2/14/12 Angel, about 45
On the treadmill next to me at the workout gym this morning was a woman I only run into there once in a while. We've only had polite, shallow conversations until today when I asked for her opinions about the Parable of the Talents (Matthew 25). I explained that I will be teaching about this parable and am gathering feedback about it from different people. Angel is Catholic but believes the Bible is only a human invention, not to be taken as the Word of God. She was familiar with the parable of the talents but confused it with the Prodigal Son, a story that makes her mad because to her it seems the Prodigal is rewarded in the end for squandering his inheritance. Angel takes great pride in the hard work she does for a living, looking down on most poor people for being lazy. She liked this parable, because the hardworking people are rewarded for their efforts. Still, she felt the punishment of being cast in the outer darkness and the weeping and gnashing of teeth was too harsh. She finished her workout and had to leave before we could talk much further, but I feel that instead of burning a bridge of communication, talking about this parable helped build a bridge with Angel, and I look forward to sharing more gospel truths with her in the future.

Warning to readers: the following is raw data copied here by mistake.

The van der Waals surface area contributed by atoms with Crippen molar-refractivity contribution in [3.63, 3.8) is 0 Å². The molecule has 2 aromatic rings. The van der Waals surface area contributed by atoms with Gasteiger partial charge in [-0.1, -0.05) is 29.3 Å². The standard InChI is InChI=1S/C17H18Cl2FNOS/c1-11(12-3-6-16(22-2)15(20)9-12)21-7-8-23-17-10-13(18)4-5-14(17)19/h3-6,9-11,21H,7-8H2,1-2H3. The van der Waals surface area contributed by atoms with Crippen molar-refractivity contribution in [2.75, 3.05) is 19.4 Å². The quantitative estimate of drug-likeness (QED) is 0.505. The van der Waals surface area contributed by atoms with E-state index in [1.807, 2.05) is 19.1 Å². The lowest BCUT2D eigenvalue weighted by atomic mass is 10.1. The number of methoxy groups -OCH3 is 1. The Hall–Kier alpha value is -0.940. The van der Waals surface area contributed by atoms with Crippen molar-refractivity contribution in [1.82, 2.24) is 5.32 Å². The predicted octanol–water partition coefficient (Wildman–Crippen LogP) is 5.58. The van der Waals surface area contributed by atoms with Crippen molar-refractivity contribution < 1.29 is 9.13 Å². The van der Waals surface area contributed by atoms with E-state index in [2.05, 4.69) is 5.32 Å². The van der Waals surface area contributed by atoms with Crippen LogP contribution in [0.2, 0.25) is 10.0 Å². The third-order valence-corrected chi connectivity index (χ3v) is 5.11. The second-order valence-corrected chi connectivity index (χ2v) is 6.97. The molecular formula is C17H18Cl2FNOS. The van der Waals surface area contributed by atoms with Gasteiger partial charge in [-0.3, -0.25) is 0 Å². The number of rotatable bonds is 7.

Jesus, who taught so much through the use of parables, also said "I have not come to bring peace, but a sword". He knew that His good news of the Kingdom of Heaven would cause division, even among family members. The gospel is by its very nature confrontational. Isn't that one thing we fear about witnessing - causing division? Especially when it comes to people we have an ongoing relationship with. How do we avoid "burning our bridges" when sharing the deep truths of the Gospel, truths that could easily cause discomfort, division, and even pain in the relationship we have with a loved one or a friend. I believe this is one reason for Jesus' use of parables in conveying spiritual truth. They have a way of dispensing truth in small, easy to swallow doses rather than in a fatal overdose. I might not have the luxury of time with a stranger I may never see again so with them I've learned to get to the point quickly, but with ongoing relationships a parable sharing spiritual truths might be just what they need to hear.